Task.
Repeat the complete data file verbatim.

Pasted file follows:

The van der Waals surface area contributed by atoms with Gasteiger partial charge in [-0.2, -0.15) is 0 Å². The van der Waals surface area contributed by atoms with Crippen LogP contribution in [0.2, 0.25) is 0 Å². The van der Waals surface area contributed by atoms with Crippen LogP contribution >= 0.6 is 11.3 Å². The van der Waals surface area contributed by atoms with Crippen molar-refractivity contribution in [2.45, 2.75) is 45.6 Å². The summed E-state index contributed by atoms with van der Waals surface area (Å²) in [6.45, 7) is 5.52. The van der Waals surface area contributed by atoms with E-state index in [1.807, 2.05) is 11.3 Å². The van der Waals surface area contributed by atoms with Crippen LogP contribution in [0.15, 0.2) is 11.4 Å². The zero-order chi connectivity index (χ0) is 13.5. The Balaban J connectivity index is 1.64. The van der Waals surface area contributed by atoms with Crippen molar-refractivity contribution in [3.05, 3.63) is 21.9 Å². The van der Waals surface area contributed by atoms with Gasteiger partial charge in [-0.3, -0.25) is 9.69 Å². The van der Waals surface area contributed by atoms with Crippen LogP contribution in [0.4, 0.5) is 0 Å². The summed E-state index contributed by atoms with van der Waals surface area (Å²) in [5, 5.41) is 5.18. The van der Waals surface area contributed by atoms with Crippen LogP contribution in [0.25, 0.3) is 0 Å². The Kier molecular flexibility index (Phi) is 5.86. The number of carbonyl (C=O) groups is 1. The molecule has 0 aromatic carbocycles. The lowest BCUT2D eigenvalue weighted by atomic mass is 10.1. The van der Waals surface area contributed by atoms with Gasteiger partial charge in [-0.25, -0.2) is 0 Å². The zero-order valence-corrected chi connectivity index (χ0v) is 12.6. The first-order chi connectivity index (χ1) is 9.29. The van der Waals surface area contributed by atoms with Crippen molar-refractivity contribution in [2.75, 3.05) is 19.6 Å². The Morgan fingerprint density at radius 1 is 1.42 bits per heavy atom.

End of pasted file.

The van der Waals surface area contributed by atoms with Gasteiger partial charge in [-0.2, -0.15) is 0 Å². The van der Waals surface area contributed by atoms with Crippen LogP contribution in [0.2, 0.25) is 0 Å². The van der Waals surface area contributed by atoms with Crippen LogP contribution >= 0.6 is 11.3 Å². The van der Waals surface area contributed by atoms with Crippen molar-refractivity contribution in [2.45, 2.75) is 45.6 Å². The summed E-state index contributed by atoms with van der Waals surface area (Å²) in [6.45, 7) is 5.52. The van der Waals surface area contributed by atoms with E-state index in [1.807, 2.05) is 11.3 Å². The van der Waals surface area contributed by atoms with Crippen LogP contribution in [0.15, 0.2) is 11.4 Å². The zero-order chi connectivity index (χ0) is 13.5. The Balaban J connectivity index is 1.64. The van der Waals surface area contributed by atoms with Crippen molar-refractivity contribution in [3.05, 3.63) is 21.9 Å². The van der Waals surface area contributed by atoms with Gasteiger partial charge in [-0.3, -0.25) is 9.69 Å². The van der Waals surface area contributed by atoms with Crippen LogP contribution in [0.4, 0.5) is 0 Å². The summed E-state index contributed by atoms with van der Waals surface area (Å²) in [5, 5.41) is 5.18. The van der Waals surface area contributed by atoms with Crippen LogP contribution in [0.25, 0.3) is 0 Å². The Kier molecular flexibility index (Phi) is 5.86. The number of carbonyl (C=O) groups is 1. The molecule has 0 aromatic carbocycles. The lowest BCUT2D eigenvalue weighted by atomic mass is 10.1. The van der Waals surface area contributed by atoms with Gasteiger partial charge in [-0.25, -0.2) is 0 Å². The zero-order valence-corrected chi connectivity index (χ0v) is 12.6. The first-order chi connectivity index (χ1) is 9.29. The van der Waals surface area contributed by atoms with Crippen molar-refractivity contribution in [2.75, 3.05) is 19.6 Å². The Morgan fingerprint density at radius 1 is 1.42 bits per heavy atom.